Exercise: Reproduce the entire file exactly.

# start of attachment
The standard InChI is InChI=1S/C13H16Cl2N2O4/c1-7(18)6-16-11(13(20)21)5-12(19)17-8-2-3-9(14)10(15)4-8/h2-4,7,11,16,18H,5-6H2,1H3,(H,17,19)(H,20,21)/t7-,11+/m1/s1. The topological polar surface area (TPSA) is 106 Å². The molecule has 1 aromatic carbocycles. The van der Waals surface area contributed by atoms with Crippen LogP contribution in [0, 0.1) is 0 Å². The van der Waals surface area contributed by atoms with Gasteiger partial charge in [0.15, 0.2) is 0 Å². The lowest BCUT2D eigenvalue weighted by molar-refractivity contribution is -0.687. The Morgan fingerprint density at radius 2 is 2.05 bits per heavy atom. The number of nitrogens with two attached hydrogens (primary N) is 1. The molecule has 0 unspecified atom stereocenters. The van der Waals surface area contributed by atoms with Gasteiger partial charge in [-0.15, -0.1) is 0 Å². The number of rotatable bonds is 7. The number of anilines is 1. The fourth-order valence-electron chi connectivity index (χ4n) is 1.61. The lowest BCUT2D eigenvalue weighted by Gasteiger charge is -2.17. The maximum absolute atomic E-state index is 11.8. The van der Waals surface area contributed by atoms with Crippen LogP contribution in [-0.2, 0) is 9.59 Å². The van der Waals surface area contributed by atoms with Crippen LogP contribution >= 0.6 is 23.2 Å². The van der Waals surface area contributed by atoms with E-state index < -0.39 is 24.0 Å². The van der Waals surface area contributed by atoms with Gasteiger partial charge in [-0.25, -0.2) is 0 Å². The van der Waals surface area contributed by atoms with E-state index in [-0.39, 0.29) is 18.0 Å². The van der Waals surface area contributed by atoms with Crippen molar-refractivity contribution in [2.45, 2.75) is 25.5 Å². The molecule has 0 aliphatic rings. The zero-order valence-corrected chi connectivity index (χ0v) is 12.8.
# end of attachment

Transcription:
The standard InChI is InChI=1S/C13H16Cl2N2O4/c1-7(18)6-16-11(13(20)21)5-12(19)17-8-2-3-9(14)10(15)4-8/h2-4,7,11,16,18H,5-6H2,1H3,(H,17,19)(H,20,21)/t7-,11+/m1/s1. The topological polar surface area (TPSA) is 106 Å². The molecule has 1 aromatic carbocycles. The van der Waals surface area contributed by atoms with Crippen LogP contribution in [0, 0.1) is 0 Å². The van der Waals surface area contributed by atoms with Gasteiger partial charge in [0.15, 0.2) is 0 Å². The lowest BCUT2D eigenvalue weighted by molar-refractivity contribution is -0.687. The Morgan fingerprint density at radius 2 is 2.05 bits per heavy atom. The number of nitrogens with two attached hydrogens (primary N) is 1. The molecule has 0 unspecified atom stereocenters. The van der Waals surface area contributed by atoms with Gasteiger partial charge in [-0.15, -0.1) is 0 Å². The number of rotatable bonds is 7. The number of anilines is 1. The fourth-order valence-electron chi connectivity index (χ4n) is 1.61. The lowest BCUT2D eigenvalue weighted by Gasteiger charge is -2.17. The maximum absolute atomic E-state index is 11.8. The van der Waals surface area contributed by atoms with Crippen LogP contribution in [-0.2, 0) is 9.59 Å². The van der Waals surface area contributed by atoms with Crippen LogP contribution >= 0.6 is 23.2 Å². The van der Waals surface area contributed by atoms with E-state index < -0.39 is 24.0 Å². The van der Waals surface area contributed by atoms with Gasteiger partial charge in [-0.25, -0.2) is 0 Å². The van der Waals surface area contributed by atoms with E-state index in [-0.39, 0.29) is 18.0 Å². The van der Waals surface area contributed by atoms with Crippen molar-refractivity contribution in [2.45, 2.75) is 25.5 Å². The molecule has 0 aliphatic rings. The zero-order valence-corrected chi connectivity index (χ0v) is 12.8.